Just be sure to use the tie-down hooks back there. Even suitcases and computer bags easily slide around on the Elements cargo floor which offers 25.1 cubic feet of room when seats are in use.
Despite the new look, the Element SC has the same 166-horsepower, 2.4-liter, double overhead cam four cylinder that's in all 2007 Elements. Horsepower is up from last years 156 because of the addition of high-lift camshafts and high-flow intake and exhaust systems. Torque is 161 foot-pounds, virtually the same as last year. But peak torque comes on earlier -- at 4,000 rpm, instead of 4,500.
The test Element SC with new automatic transmission and drive-by-wire throttle accelerated well in city traffic and provided comfortable get up and go. But at highway speeds and on mountainous roads, the Element could take a bit of time to regain its momentum if I let up on the accelerator and then tried to resume speed. Often when this occurred, I found other cars would dart into the opening in front of the Element. Evidently, other drivers don't care too much for following such a blockish vehicle.
I heard the Element's four cylinder about all the time, even at idle. But more noticeable was wind noise at highway speeds that had me double-checking that windows were closed tight. They were. There also was nonstop road noise from the 18-inch tires. The latter made me appreciate when I'd come upon sections of highway covered in noise-absorbing asphalt.
I liked that I sat up quite a bit to see some of the traffic ahead. Rear-seat passengers sit even higher and have great views of the dashboard, even from back there. But they must crane their heads around a metal pillar by the side windows to see out to the side.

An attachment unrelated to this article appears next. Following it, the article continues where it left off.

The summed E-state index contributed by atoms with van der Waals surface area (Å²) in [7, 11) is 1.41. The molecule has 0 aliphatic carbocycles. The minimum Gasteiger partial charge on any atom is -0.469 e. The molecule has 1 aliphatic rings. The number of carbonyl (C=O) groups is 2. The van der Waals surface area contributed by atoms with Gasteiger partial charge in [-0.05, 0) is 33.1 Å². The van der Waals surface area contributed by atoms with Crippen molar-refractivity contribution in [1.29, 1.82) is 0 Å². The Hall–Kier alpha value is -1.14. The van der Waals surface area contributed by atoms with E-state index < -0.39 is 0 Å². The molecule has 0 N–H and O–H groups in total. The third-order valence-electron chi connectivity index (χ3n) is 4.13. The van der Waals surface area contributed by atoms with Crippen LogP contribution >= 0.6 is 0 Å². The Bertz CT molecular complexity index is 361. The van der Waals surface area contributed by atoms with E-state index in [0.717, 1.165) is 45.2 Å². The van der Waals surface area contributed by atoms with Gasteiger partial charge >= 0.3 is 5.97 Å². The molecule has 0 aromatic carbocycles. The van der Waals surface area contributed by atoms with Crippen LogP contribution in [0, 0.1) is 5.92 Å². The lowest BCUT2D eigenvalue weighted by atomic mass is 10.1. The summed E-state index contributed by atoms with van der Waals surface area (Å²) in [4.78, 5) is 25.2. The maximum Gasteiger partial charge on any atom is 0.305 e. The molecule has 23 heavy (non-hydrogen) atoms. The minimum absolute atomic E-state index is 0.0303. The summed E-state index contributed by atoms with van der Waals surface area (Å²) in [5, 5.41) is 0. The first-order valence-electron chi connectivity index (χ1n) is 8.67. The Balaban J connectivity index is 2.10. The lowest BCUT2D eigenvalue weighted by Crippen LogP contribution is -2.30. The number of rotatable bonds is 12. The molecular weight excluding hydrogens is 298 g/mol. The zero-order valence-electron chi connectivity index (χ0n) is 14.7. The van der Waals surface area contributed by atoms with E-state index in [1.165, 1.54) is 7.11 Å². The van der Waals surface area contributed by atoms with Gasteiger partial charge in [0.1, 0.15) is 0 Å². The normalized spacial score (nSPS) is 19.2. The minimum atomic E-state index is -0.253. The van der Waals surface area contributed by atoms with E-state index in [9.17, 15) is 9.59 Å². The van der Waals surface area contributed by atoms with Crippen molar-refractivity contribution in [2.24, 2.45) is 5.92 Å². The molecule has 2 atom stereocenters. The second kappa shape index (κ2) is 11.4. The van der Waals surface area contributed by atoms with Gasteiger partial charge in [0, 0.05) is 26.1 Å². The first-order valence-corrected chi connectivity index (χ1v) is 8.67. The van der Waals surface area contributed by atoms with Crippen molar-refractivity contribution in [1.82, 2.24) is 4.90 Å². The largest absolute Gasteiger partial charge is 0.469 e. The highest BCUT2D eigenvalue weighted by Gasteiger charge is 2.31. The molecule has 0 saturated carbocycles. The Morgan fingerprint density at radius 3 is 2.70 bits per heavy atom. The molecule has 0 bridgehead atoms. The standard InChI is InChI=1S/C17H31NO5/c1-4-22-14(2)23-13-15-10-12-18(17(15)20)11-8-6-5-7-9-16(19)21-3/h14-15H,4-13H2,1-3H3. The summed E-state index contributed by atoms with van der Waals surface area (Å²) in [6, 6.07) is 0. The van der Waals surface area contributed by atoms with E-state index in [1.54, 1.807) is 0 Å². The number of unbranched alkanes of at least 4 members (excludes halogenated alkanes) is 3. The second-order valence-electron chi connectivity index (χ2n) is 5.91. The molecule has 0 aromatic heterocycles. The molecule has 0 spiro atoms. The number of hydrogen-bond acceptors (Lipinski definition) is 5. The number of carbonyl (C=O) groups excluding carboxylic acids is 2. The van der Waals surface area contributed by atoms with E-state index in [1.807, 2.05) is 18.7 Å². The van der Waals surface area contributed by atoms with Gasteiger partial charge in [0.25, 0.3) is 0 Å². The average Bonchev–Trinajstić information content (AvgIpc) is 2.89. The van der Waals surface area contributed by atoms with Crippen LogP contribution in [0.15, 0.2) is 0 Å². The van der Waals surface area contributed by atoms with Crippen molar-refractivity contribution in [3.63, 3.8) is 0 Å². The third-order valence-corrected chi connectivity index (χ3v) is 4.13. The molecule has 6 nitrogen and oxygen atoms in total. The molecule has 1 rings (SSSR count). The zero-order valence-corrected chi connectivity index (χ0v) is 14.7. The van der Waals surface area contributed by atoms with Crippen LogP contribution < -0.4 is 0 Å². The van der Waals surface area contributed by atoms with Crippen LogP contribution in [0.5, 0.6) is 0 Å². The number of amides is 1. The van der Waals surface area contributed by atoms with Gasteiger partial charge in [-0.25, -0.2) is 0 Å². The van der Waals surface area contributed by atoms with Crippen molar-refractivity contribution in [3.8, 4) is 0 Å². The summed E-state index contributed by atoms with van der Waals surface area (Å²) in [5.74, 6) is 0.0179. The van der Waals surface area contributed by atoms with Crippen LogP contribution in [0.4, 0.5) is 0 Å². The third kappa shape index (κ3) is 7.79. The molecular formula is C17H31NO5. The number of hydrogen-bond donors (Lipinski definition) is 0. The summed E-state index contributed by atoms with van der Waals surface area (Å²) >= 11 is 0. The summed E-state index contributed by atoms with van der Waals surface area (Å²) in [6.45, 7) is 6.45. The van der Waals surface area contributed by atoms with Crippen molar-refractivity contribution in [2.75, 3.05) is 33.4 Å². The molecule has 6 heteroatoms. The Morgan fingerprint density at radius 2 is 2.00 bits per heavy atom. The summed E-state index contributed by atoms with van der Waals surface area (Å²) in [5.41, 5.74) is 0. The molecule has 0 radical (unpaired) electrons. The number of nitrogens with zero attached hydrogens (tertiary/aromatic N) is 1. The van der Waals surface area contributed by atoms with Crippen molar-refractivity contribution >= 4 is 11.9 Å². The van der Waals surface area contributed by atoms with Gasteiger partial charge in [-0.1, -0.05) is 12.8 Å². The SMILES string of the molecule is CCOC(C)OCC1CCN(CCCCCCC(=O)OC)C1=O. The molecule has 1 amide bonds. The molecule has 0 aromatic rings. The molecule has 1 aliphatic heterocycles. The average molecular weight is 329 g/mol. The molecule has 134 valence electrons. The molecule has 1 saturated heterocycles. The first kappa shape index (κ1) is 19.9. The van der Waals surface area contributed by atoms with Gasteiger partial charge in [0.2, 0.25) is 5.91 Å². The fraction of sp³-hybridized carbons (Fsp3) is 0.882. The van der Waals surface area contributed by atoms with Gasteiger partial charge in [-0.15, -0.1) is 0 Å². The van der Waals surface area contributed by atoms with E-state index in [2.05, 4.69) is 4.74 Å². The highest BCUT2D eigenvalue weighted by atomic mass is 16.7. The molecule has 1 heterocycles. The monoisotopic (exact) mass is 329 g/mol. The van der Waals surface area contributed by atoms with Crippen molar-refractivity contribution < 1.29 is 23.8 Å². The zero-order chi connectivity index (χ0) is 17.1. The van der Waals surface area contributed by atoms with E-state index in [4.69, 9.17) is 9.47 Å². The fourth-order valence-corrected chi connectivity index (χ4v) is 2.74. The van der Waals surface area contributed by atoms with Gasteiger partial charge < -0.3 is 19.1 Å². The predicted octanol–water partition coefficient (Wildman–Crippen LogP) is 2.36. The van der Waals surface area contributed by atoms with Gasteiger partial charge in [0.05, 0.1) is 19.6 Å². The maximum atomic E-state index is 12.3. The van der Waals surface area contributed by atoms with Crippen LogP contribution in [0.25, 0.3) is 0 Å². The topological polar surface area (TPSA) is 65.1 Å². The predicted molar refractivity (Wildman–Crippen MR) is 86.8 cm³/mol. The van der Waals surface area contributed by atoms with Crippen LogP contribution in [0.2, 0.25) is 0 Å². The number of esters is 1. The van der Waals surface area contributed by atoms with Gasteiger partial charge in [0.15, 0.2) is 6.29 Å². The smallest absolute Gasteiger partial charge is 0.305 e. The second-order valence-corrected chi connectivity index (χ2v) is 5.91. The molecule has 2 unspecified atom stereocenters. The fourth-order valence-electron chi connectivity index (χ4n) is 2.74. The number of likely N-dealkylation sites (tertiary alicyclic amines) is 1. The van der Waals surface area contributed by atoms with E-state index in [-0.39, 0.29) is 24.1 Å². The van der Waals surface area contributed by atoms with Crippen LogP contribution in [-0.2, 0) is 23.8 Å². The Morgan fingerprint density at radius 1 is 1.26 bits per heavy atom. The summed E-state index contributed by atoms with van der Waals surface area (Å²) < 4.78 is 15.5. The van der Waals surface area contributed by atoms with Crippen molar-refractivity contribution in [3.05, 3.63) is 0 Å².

Drivers should be careful when making turns in the Element, because the metal pillars at each side of the windshield are large and can block their views of pedestrians and even cars.
Still, there's an airy sensation in the Element for all four passengers, as the ceiling is high enough to accommodate even 6-footers wearing hats.
Remember that the Element has clamshell side doors, which means the usual metal pillar between the doors isn't stationary and moves out of the way when both front-hinged front door and rear-hinged rear door are open.
But this arrangement also can be problematic as I discovered trying to fit a grocery cart between the doors to load heavy items into the Element. There wasn't enough clearance between the Element and an adjacent car to allow for all the maneuvering of front door, cart and rear door.
Earlier Elements already had received five out of five stars in federal government frontal and side crash test ratings. But government officials also noted that in side crash testing, the head of a rear passenger dummy struck the side interior quite hard. That footnote is eliminated for the 2007 Element with the addition of standard side curtain air bags.
The Element is a recommended buy of Consumer Reports magazine, which lists its reliability as excellent.